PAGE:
Accelerated Article Preview Infection of dogs with SARS-CoV-2


Received: 12 March 2020 Accepted: 6 May 2020

Accelerated Article Preview Published online 14 May 2020

Cite this article as: Sit, T. H.C. et al. Infection of dogs with SARS-CoV-2. Nature https://doi. org/10.1038/s41586-020-2334-5 (2020).

Thomas H. C. Sit, Christopher J. Brackman, Sin Ming Ip, Karina W. S. Tam, Pierra Y. T. Law, Esther M. W. To, Veronica Y. T. Yu, Leslie D. Sims, Dominic N. C. Tsang, Daniel K. W. Chu, Ranawaka A. P. M. Perera, Leo L. M. Poon & Malik Peiris

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Infection of dogs with SARS-CoV-2 Received: 12 March 2020
Accepted: 6 May 2020
Published online: 14 May 2020

Thomas H. C. Sit1, Christopher J. Brackman1, Sin Ming Ip1, Karina W. S. Tam1, Pierra Y. T. Law1, Esther M. W. To1, Veronica Y. T. Yu1, Leslie D. Sims2, Dominic N. C. Tsang3, Daniel K. W. Chu4, Ranawaka A. P. M. Perera4, Leo L. M. Poon4 & Malik Peiris4,5

SARS-CoV-2 emerged in Wuhan in December 2019 and caused the pandemic respiratory disease, COVID-191,2. In 2003, the closely related SARS-CoV had been detected in domestic cats and a dog3. However, little is known about the susceptibility of domestic pet mammals to SARS-CoV-2. Two out of fteen dogs from households with con rmed human cases of COVID-19 in Hong Kong SAR were found to be infected using quantitative RT–PCR, serology, sequencing the viral genome, and in one dog, virus isolation. SARS-CoV-2 RNA was detected in a 17-year-old neutered male Pomeranian from ve nasal swabs collected over a 13-day period. A 2.5-year-old male German Shepherd dog had SARS CoV-2 RNA on two occasions and virus was isolated from nasal and oral swabs. Both dogs had antibody responses detected using plaque reduction neutralization assays. Viral genetic sequences of viruses from the two dogs were identical to the virus detected in the respective human cases. The animals remained asymptomatic during quarantine. The evidence suggests that these are instances of human-to-animal transmission of SARS-CoV-2. It is unclear whether infected dogs can transmit the virus to other animals or back to humans.


When any human case of COVID-19 is diagnosed in Hong Kong SAR, the person is hospitalised and household contacts, regarded as “close contacts,” are quarantined for COVID-19 in designated centres. Affected pet owners are given the option of having their dogs and cats looked after and isolated by the Hong Kong Agriculture, Fisheries and Conservation Department (AFCD). Specimens are collected from these animals to assess whether they are infected with SARS-CoV-2 and to assist in determining the best methods for managing animals in quarantine, including timing of release back to the owner. Fifteen dogs and seven cats from households with known COVID-19 cases have been quarantined and tested as of 27rd March. During this period, two dogs had virological test results demonstrating they were infected.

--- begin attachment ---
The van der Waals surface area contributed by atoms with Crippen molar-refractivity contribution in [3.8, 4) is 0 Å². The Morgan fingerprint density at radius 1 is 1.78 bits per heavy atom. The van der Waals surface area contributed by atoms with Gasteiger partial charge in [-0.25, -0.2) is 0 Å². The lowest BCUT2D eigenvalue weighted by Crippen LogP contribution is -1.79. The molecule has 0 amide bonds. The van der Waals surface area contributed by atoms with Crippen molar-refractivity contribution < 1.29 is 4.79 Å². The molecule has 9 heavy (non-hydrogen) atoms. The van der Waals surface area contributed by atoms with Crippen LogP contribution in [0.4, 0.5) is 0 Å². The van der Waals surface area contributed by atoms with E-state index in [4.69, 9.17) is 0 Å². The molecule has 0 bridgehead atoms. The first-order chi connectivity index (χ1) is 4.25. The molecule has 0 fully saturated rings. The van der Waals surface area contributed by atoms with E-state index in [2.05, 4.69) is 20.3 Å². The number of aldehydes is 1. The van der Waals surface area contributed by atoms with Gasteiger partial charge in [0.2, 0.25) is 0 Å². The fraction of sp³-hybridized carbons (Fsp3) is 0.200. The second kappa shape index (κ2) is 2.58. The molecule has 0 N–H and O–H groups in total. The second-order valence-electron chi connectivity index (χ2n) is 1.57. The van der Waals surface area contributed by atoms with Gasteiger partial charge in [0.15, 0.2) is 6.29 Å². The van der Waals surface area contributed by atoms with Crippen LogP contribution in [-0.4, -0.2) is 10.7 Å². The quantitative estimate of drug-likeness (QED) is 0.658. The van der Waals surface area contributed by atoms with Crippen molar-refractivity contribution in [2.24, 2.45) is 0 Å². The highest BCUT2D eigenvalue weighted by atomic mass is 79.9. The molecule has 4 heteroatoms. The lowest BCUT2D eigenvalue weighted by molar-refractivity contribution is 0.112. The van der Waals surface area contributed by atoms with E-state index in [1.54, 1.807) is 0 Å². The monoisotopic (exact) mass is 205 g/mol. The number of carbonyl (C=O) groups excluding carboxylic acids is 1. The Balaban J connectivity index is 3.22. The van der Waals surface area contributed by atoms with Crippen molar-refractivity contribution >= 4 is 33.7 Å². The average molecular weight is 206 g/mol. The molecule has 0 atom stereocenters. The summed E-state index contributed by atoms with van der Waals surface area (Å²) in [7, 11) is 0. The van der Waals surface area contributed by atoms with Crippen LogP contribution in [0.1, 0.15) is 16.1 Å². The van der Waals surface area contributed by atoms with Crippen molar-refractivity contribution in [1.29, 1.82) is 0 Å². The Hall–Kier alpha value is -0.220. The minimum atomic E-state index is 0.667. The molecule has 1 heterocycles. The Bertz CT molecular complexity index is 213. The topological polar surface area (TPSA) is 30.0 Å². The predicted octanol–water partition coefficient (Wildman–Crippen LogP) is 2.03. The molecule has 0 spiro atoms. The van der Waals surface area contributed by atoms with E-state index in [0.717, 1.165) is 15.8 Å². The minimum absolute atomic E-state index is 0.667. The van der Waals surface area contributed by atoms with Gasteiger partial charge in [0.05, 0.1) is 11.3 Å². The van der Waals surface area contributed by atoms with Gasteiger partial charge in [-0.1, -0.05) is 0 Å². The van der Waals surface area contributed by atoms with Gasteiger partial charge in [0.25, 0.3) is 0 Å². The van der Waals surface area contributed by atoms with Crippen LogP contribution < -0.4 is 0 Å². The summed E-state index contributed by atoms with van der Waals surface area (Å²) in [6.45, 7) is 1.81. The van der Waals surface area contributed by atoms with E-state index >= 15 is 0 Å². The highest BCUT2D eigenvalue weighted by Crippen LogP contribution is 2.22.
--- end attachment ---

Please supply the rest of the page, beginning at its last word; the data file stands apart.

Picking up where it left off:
Canine case 1 is a 17 year-old neutered male Pomeranian which had a number of pre-existing diseases, including a Grade II heart murmur, systemic and pulmonary hypertension, chronic renal disease, hypothy- roidism and a previous history of hyperadrenocorticism (Dr Florence Chan personal communication). The owner, a 60 year-old woman, developed symptoms on the 12th February 2020 and was diagnosed with COVID-19 disease on 24 February 2020. One female domestic helper (secondary case A) in the household developed a fever on 16th Febru- ary and was subsequently confirmed to be infected. The remaining three members of the household were sent to a quarantine centre on 26th February, and one of them was confirmed to be infected in March 7th (secondary case B). The dog was transferred to a holding facility, managed by AFCD on the 26th February and nasal, oral, and rectal swabs as well as a faecal sample were collected. Additional specimens for virus detection were collected from the dog on six occasions. A blood

sample was collected on 3rd March for serological testing (see Fig 1). Throughout the period in quarantine the dog remained bright and alert with no obvious change in clinical condition.

SARS-CoV-2 RNA was detected from nasal swabs collected from canine case 1 by quantitative RT-PCR4,5 on 5 consecutive specimens collected on and between 26th February and March 9th (Table 1). Rec- tal and faecal specimens were negative. Attempt to culture the virus was unsuccessful. Given the low viral load (range 7.5×102 to 2.6 x104 RNA copies per mL of specimen) it was unlikely that virus culture would be successful as in human patients with COVID-19, virus isolation was less likely to be successful when viral load in the specimen was <106 per mL.6

Canine case 2, was a 2.5 year-old male German Shepherd Dog in good health from a household in which the owner developed symptoms on 10th March and was diagnosed with COVID-19 on 17th of March 2020. Specimens from this dog were collected five times between 18th and 30th March . Both oral and nasal swabs tested positive on the first two occasions (Table 1). Rectal swabs collected on 18th March tested positive in four of the six assays, all with higher Ct values (lower viral load) than those obtained from oral and nasal swabs. A second dog kept in the household was sampled on five occasions from the 18th to 30th March and tested negative for virus RNA.